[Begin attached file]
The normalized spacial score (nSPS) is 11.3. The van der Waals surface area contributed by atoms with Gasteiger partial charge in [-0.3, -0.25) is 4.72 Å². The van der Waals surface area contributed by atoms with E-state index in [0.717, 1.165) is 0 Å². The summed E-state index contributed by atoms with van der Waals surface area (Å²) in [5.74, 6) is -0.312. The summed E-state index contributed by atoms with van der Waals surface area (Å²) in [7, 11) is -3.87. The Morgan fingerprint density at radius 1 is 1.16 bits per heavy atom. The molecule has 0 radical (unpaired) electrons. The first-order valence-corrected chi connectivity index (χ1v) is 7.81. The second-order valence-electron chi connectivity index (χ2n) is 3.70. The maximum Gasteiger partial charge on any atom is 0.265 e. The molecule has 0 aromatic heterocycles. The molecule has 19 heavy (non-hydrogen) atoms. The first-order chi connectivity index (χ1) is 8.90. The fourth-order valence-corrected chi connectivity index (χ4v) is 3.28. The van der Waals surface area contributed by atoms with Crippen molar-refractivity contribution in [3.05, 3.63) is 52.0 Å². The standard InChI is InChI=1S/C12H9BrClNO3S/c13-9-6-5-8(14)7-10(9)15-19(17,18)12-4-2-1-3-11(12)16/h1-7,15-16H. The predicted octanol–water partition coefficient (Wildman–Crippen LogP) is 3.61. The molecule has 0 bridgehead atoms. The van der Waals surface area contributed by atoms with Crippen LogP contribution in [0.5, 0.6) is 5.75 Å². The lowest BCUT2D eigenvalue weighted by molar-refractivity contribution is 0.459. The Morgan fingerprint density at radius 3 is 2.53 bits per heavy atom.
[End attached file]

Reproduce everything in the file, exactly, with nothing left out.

The normalized spacial score (nSPS) is 11.3. The van der Waals surface area contributed by atoms with Gasteiger partial charge in [-0.3, -0.25) is 4.72 Å². The van der Waals surface area contributed by atoms with E-state index in [0.717, 1.165) is 0 Å². The summed E-state index contributed by atoms with van der Waals surface area (Å²) in [5.74, 6) is -0.312. The summed E-state index contributed by atoms with van der Waals surface area (Å²) in [7, 11) is -3.87. The Morgan fingerprint density at radius 1 is 1.16 bits per heavy atom. The molecule has 0 radical (unpaired) electrons. The first-order valence-corrected chi connectivity index (χ1v) is 7.81. The second-order valence-electron chi connectivity index (χ2n) is 3.70. The maximum Gasteiger partial charge on any atom is 0.265 e. The molecule has 0 aromatic heterocycles. The molecule has 19 heavy (non-hydrogen) atoms. The first-order chi connectivity index (χ1) is 8.90. The fourth-order valence-corrected chi connectivity index (χ4v) is 3.28. The van der Waals surface area contributed by atoms with Crippen molar-refractivity contribution in [3.05, 3.63) is 52.0 Å². The standard InChI is InChI=1S/C12H9BrClNO3S/c13-9-6-5-8(14)7-10(9)15-19(17,18)12-4-2-1-3-11(12)16/h1-7,15-16H. The predicted octanol–water partition coefficient (Wildman–Crippen LogP) is 3.61. The molecule has 0 bridgehead atoms. The van der Waals surface area contributed by atoms with Crippen LogP contribution in [0.5, 0.6) is 5.75 Å². The lowest BCUT2D eigenvalue weighted by molar-refractivity contribution is 0.459. The Morgan fingerprint density at radius 3 is 2.53 bits per heavy atom.